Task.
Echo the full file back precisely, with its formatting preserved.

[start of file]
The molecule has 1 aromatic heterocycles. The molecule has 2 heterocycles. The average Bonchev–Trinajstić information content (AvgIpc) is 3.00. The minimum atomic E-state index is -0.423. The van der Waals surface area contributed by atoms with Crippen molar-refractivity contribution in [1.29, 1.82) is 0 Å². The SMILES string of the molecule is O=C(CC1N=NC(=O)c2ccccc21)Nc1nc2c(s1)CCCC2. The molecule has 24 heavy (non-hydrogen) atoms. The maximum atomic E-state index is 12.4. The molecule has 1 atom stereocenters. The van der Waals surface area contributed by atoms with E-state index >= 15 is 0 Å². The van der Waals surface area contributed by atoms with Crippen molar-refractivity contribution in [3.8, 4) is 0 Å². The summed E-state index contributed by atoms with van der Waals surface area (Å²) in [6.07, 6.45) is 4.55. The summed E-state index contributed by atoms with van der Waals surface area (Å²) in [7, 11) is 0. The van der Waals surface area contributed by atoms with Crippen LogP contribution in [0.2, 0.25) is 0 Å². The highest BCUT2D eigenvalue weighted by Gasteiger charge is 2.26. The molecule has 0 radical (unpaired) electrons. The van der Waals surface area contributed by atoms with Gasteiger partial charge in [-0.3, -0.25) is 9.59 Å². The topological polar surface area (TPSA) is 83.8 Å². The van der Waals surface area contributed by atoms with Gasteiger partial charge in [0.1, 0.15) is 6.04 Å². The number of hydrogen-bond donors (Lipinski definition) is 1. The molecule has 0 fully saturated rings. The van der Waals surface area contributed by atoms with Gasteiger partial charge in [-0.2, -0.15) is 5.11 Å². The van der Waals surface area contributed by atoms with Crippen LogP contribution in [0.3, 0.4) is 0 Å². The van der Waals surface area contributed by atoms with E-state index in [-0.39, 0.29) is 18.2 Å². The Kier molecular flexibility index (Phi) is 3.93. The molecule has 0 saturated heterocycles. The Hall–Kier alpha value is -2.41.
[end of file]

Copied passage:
The molecule has 1 aromatic heterocycles. The molecule has 2 heterocycles. The average Bonchev–Trinajstić information content (AvgIpc) is 3.00. The minimum atomic E-state index is -0.423. The van der Waals surface area contributed by atoms with Crippen molar-refractivity contribution in [1.29, 1.82) is 0 Å². The SMILES string of the molecule is O=C(CC1N=NC(=O)c2ccccc21)Nc1nc2c(s1)CCCC2. The molecule has 24 heavy (non-hydrogen) atoms. The maximum atomic E-state index is 12.4. The molecule has 1 atom stereocenters. The van der Waals surface area contributed by atoms with E-state index >= 15 is 0 Å². The van der Waals surface area contributed by atoms with Crippen molar-refractivity contribution in [3.8, 4) is 0 Å². The summed E-state index contributed by atoms with van der Waals surface area (Å²) in [6.07, 6.45) is 4.55. The summed E-state index contributed by atoms with van der Waals surface area (Å²) in [7, 11) is 0. The van der Waals surface area contributed by atoms with Crippen LogP contribution in [0.2, 0.25) is 0 Å². The highest BCUT2D eigenvalue weighted by Gasteiger charge is 2.26. The molecule has 0 radical (unpaired) electrons. The van der Waals surface area contributed by atoms with Gasteiger partial charge in [-0.3, -0.25) is 9.59 Å². The topological polar surface area (TPSA) is 83.8 Å². The van der Waals surface area contributed by atoms with Gasteiger partial charge in [0.1, 0.15) is 6.04 Å². The number of hydrogen-bond donors (Lipinski definition) is 1. The molecule has 0 fully saturated rings. The van der Waals surface area contributed by atoms with Gasteiger partial charge in [-0.2, -0.15) is 5.11 Å². The van der Waals surface area contributed by atoms with Crippen LogP contribution in [0.3, 0.4) is 0 Å². The van der Waals surface area contributed by atoms with E-state index in [-0.39, 0.29) is 18.2 Å². The Kier molecular flexibility index (Phi) is 3.93. The molecule has 0 saturated heterocycles. The Hall–Kier alpha value is -2.41.